In a recent interview with Sonic Dorms, former Judas Priest guitarist KK Downing talked about how Jimi Hendrix influenced his career and the factors that often affected Jimi’s performance.

Jimi Hendrix is considered one of the most influential guitarists of all time. Unfortunately, the iconic guitarist passed away back in 1970 at the age of 27, leaving lots of great stories and tunes behind.

In the conversation, KK Downing was asked the secret behind his ability to bring a lot of energy to the stage, and the Priest guitarist revealed that he actually got this trait by watching Jimi Hendrix live on the stage.

KK Downing started to praise Jimi Hendrix and his talent by saying that he was natural and raw, electrifying, and emotional. Besides that, KK Downing mentioned that Jimi’s performance and appearance on the stage were on another level.

Although KK Downing had said lots of great words about Jimi, he also pointed out that Jimi’s performance got affected by the system, his management, various influences in his life, and more.

As Downing claimed, later in his career, Jimi was struggling to death with ‘some kind of gremlins getting into his mind’ which is why the legendary guitarist had some performance issues at some point in his career.

The interviewer made the following statement:

“As a guitar player on stage, you’re very fiery, you’re brimming with this optimism, I’ve always loved that about your spirit in the band, you ignite this energy into all that you do when you’re playing.”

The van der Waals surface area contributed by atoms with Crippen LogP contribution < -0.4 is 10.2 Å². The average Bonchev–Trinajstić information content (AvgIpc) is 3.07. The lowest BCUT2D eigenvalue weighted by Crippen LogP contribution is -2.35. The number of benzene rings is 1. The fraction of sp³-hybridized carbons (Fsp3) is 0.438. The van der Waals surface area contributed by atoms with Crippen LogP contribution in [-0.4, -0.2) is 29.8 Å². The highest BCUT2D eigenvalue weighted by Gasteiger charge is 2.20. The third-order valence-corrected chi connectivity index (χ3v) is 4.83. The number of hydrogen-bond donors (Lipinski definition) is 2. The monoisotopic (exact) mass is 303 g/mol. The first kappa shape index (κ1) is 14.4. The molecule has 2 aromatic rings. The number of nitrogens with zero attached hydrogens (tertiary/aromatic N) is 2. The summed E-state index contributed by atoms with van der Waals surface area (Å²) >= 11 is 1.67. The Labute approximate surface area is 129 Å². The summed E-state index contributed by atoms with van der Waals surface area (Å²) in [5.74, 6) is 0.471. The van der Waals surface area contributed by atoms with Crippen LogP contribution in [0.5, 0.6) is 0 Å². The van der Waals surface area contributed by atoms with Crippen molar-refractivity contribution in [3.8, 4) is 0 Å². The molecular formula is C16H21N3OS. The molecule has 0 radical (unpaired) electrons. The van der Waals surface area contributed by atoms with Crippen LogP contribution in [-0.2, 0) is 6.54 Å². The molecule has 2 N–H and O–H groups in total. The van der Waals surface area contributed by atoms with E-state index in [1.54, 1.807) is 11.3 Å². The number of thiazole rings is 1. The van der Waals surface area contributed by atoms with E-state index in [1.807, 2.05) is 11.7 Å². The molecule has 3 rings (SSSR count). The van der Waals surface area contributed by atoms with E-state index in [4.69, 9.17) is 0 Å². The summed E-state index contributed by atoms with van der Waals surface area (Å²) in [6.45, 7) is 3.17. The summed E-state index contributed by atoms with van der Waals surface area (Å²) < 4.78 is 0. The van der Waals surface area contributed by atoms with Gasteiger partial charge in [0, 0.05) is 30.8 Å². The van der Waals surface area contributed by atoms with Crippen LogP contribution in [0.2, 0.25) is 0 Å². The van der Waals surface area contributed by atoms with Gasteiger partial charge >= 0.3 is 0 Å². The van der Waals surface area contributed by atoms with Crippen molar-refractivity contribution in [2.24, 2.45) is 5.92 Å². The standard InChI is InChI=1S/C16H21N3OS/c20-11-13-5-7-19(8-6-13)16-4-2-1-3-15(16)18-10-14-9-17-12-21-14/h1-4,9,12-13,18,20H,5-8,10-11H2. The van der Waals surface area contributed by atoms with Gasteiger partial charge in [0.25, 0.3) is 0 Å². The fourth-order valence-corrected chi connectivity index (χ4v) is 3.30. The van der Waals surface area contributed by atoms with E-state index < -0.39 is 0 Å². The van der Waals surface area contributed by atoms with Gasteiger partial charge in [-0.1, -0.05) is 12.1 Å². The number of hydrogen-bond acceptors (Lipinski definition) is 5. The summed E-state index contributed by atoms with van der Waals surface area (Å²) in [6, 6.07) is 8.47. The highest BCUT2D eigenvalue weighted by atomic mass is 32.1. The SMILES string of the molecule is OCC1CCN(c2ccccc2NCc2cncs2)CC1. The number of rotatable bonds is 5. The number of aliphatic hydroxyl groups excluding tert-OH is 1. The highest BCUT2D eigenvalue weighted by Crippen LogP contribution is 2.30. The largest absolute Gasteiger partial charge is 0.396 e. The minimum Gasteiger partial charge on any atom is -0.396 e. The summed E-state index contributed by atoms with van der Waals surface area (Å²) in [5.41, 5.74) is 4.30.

To which KK Downing replied:

“I saw Hendrix six times, and there were times when he was absolutely, totally natural and raw, and his mind must have been in absolutely the right place, and he was absolutely electrifying.

Later on, he was affected by the system, management, and other things, influences in his life, and obviously, he was at times, and I think it’s quite well documented – in a short space of time, he started to suffer some kind of gremlins getting into his mind, and it did affect his performance and playing.

When he was that free spirit, which I witnessed several times, it was just something that stayed with me forever. And so I acknowledge the fact, not only was he a great musician and great guitar player, very flamboyant, a great stage performer, he was the all-encompassing…”

He continued:

“When he hit the stage, he went out there, and there was a sense I think that the people in the audience could see that he was totally a free spirit, he was emotional, he was a great player, a great performer, and he was there for the people as one. And from the second he hit the stage to the minute he left, he was absolutely, totally encapsulated and engulfed in his entire performance, and wanted to give 100%.

And not just the playing, but how he looked, how he performed, just everything, and I guess that always stayed with me, so when I hit the stage, and sometimes it was for a long period, it was important to sustain that energy and portray that energy and that gladness of wanting to be there every second to perform for the audience.

That was all a part of me being on the stage, and it was great, and I was really proud of my bandmates because we rebounded off each other with this energy for so long, and it was a part of how we became successful, I think because we had a duty to each other and unspoken bonds that we would go out there literally all guns blazing.”

You can check out the whole interview below.